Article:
John Muir


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Much of the way from Ouzel creek for 3 or 4 miles pretty hard scrambling. The river runs in a gorge lined with earthquake bowlders, hugs, all the small ones having been carried off by the river in floods. First there is a charming Yosemite valley a mile or two long ¾ wide with magnificent sugar pines and yel. Libo and fir- Concolor with ordinary Yosemite vegetation of the small kind, Rubus Manzanita Cianothis etc. Then comes the gorge mostly V shaped made through interrupting bar of granite. Met a rattle snake while scrambling near the river. The handsomest ever saw black and brown in diamonds. It was quite small and good natured, did not take the precaution to coil just gazed at me and as I passed went beneath some drift wood- I did not take for a crotalus until I saw its ½ doz. Rattles. Started from camp this morning at 7:30. At 11 I am writing three notes in one of the shadiest, handsomest groves by the river brink Silver fir Douglas sp. (met for the first time on the trip At. 6400) and Libocedrus. They all of them are the tallest, slenderest for their age I ever saw, some of the Libo only one foot dia. are over 100 ft. high so also silver firs.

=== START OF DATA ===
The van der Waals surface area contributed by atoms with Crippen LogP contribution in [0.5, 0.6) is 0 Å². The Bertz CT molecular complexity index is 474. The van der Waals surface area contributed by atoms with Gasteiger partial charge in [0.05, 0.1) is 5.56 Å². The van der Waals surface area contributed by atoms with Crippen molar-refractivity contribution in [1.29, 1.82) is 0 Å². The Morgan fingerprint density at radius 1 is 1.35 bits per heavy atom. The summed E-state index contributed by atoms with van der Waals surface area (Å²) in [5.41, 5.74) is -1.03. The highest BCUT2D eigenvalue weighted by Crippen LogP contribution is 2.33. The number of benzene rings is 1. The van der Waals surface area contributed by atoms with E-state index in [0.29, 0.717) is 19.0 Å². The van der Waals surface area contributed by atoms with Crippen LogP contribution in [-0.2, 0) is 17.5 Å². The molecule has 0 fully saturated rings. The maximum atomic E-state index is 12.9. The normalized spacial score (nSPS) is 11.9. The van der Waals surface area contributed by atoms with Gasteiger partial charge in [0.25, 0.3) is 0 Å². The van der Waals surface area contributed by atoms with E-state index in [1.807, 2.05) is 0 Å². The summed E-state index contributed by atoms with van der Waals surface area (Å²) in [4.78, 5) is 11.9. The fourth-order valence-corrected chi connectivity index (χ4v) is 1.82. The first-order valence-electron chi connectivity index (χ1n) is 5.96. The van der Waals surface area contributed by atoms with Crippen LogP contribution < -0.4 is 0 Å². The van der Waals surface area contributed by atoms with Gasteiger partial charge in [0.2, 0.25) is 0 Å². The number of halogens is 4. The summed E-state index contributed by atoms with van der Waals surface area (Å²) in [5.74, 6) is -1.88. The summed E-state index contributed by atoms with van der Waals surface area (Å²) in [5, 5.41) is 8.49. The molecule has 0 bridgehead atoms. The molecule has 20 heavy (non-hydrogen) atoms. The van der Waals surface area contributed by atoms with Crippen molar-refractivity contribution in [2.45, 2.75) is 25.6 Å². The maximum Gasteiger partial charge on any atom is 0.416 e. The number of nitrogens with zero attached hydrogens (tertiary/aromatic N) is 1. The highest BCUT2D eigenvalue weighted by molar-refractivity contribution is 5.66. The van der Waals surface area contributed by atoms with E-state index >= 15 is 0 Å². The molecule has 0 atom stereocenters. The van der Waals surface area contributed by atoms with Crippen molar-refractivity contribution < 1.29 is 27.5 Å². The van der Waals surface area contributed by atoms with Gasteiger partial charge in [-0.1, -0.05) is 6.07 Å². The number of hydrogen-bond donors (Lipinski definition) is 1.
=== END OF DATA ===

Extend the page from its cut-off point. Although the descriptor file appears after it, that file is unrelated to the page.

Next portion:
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Original journal dimensions: 10.5 x 17.5 cm.

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Holt-Atherton Special Collections, University of the Pacific Library

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John Muir, journals, drawings, writings, travel, journaling, naturalist